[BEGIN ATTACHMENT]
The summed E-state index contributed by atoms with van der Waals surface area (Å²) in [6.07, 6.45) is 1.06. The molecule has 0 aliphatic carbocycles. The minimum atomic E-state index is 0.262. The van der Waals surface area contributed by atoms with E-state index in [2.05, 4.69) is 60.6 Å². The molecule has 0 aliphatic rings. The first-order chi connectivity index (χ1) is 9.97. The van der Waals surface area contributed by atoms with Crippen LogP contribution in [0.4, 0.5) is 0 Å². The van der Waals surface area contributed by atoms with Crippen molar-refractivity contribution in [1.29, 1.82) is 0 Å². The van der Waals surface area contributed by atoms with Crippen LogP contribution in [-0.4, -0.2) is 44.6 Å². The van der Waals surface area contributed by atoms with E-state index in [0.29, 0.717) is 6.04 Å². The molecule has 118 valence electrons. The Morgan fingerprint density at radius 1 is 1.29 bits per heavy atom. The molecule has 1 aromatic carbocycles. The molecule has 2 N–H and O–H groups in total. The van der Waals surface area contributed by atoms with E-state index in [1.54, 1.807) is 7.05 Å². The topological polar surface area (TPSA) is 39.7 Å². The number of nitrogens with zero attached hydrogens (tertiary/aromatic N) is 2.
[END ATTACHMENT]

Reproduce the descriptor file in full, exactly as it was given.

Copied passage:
The summed E-state index contributed by atoms with van der Waals surface area (Å²) in [6.07, 6.45) is 1.06. The molecule has 0 aliphatic carbocycles. The minimum atomic E-state index is 0.262. The van der Waals surface area contributed by atoms with E-state index in [2.05, 4.69) is 60.6 Å². The molecule has 0 aliphatic rings. The first-order chi connectivity index (χ1) is 9.97. The van der Waals surface area contributed by atoms with Crippen LogP contribution in [0.4, 0.5) is 0 Å². The van der Waals surface area contributed by atoms with Crippen molar-refractivity contribution in [1.29, 1.82) is 0 Å². The van der Waals surface area contributed by atoms with Crippen LogP contribution in [-0.4, -0.2) is 44.6 Å². The van der Waals surface area contributed by atoms with E-state index in [0.29, 0.717) is 6.04 Å². The molecule has 118 valence electrons. The Morgan fingerprint density at radius 1 is 1.29 bits per heavy atom. The molecule has 1 aromatic carbocycles. The molecule has 2 N–H and O–H groups in total. The van der Waals surface area contributed by atoms with E-state index in [1.54, 1.807) is 7.05 Å². The topological polar surface area (TPSA) is 39.7 Å². The number of nitrogens with zero attached hydrogens (tertiary/aromatic N) is 2.